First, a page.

Could Honolulu have a “signature” image of itself coming out of the COVID saga? Depending on how you see this image of the proposed pedestrian bridge over the Ala Wai Canal, connecting Mō‘ili‘ili to Waikīkī, it could very well be.
A signature piece, like I am describing here, is not a new concept. Many cities market themselves based on a signature item, such as a bridge or a skyline. New York City has done very well in marketing the skyline. If you close your eyes, you could probably make out that skyline now, whether you have been there or not.
Another place that has used a signature piece, in this case, a bridge, to identify itself is Des Moines Iowa. Its Landmark Bridge, A 400-foot pedestrian bridge over the Des Moines River, is used not only as a symbol of the city for tourists but also as an identifier of certain government entities, like the parks system.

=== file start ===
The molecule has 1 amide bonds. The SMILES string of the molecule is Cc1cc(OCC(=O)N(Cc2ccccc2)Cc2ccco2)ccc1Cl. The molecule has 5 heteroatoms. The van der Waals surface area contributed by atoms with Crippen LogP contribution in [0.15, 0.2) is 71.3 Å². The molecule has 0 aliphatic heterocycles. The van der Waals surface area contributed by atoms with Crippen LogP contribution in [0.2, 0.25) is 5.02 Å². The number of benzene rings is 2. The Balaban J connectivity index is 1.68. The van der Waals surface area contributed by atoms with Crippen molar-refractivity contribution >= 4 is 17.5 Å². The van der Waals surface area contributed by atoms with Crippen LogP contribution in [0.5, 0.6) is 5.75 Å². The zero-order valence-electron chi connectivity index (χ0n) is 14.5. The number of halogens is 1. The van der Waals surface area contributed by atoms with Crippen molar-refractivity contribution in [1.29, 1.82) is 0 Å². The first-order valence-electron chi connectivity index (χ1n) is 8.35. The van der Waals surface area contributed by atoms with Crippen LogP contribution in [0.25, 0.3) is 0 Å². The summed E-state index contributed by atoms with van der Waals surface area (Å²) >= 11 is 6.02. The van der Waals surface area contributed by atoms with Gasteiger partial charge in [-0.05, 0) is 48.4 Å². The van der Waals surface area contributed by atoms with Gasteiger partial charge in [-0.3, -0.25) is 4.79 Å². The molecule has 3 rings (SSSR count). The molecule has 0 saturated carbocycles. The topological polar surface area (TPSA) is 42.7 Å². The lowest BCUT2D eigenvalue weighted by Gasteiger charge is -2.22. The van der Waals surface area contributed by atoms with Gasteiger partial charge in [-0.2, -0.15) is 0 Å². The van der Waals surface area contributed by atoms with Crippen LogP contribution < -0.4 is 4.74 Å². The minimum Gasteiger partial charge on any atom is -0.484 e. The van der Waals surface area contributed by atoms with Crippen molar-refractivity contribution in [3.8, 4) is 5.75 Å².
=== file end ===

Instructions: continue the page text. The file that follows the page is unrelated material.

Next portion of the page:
With the image of the Ala Wai Bridge, provided in the newsletter from Representative Scott Nishimoto, it could also be a place for people to gather similar to what the Hachiko Statue is for folks in Tokyo as a common meeting place at Shibuya Station.
What excites me about this possibility is the fact that this would be a forward-looking image of Honolulu that describes the potential of its future, and not continually reverting to a past that does not exist. It would be something that people, both tourists, and residents, could see as the progress of the city into the 21st Century.
And at the end, could be an inflection point where the crisis of COVID could be flipped to a vision of hope for the city as it rebuilds and, perhaps, gets redefined.
We can only hope.